Additionally, the former Arsenal captain's move to Chelsea should help to settle the 27-year-old into a primary midfield position following three unsettled seasons at Barcelona. 

    Fabregas' Premier League roots should also suit the more swift and direct approach that can be expected from Spain after their demise in Brazil, meaning he's likely to be a far better fit for the national team than he's been previously. 

    Of course, the Chelsea-bound midfielder will see strong competition from Thiago Alcantara, but the Bayern Munich star's recovery from a knee injury should mean Fabregas gets the nod in the first Euro 2016 qualifier. 


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    Clive Rose/Getty Images

    Position: Forward

    Age: 26

    Club: Barcelona

    If Jese Rodriguez wasn't still recovering from a serious knee injury, he'd be making a strong case for selection as forward in Spain's team for their opening Euro 2016 qualifier.

    However, in the 21-year-old's injury layoff, Pedro looks like Spain's logical option to add pace and width to the right side of La Roja's front three. 

    Although the 26-year-old struggled to make an impact in his team's World Cup campaign, the Barcelona forward remains one of the Spaniards' X-factors given how his qualities are contrasting to those held by many of his teammates. 

    Indeed, when Vicente del Bosque's side has been at their most potent, the pace of either Pedro, Jesus Navas or Jordi Alba has been extremely influential in stretching Spain's opponents.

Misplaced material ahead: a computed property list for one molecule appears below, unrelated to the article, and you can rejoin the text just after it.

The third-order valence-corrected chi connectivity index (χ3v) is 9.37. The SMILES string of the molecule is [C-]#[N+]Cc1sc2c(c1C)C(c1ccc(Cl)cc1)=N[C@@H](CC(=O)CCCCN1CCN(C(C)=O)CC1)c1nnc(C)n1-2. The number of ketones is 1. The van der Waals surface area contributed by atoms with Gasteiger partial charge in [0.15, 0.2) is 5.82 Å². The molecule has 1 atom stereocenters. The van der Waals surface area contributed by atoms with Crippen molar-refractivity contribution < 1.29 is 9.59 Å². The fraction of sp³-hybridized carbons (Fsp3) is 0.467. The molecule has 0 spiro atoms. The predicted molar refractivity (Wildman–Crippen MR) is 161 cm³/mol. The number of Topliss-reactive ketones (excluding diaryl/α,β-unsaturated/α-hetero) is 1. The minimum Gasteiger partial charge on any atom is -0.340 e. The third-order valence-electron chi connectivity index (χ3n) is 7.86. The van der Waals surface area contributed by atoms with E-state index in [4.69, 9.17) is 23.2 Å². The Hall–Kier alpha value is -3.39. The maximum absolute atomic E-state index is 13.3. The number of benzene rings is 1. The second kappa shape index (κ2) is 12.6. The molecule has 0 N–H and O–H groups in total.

Diego Costa

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    David Ramos/Getty Images

    Position: Forward

    Age: 25

    Club: Atletico Madrid

    Diego Costa's time in Brazil certainly won't be judged as a success, but there are plenty of reasons to persist with the Brazilian-born striker. 

    While the 25-year-old looked uncomfortable in Spain's system, Costa's World Cup campaign was heavily affected by his lack of match fitness and the team's methods not aligning with his strengths. 

    Following La Roja's disaster in Brazil, it can be expected that Spain will look to alter the team's recipe in attack, possibly playing in a more direct manner with greater urgency than the approach that has typically been on show.

    Should that occur, Costa—by far the most prolific striker available to Spain—will be far better suited to this Spanish team and could use the qualification process as a valuable learning curve ahead of the competition's finals in two years' time.  

Andres Iniesta

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    David Ramos/Getty Images

    Position: Forward

    Age: 30

    Club: Barcelona

    Andres Iniesta is the undisputed star of this Spain team, which was reflected in his performances for the nation in Brazil.

    Despite the bulk of his teammates failing to reach a standard anywhere near their best, the Barcelona phenomenon continually provided the bulk of the Spaniards' attacking threat, cutting through defences with perfectly placed passes and gliding past opponents on the ball with ease. 

    It's also possible that Iniesta will benefit from greater athleticism surrounding him at Euro 2016, given that the ageing Xavi and Xabi Alonso are likely to be replaced by fresher legs. 

    Thus, the 30-year-old will avoid the curtain falling down on some of his contemporaries to prolong his stay at the top of world football. 


    Note: The 4-3-3 formation highlighted here differs from Spain's typical 4-2-3-1 used during tournaments. But La Roja have regularly deployed a 4-3-3 during qualification rounds, hence it's use here.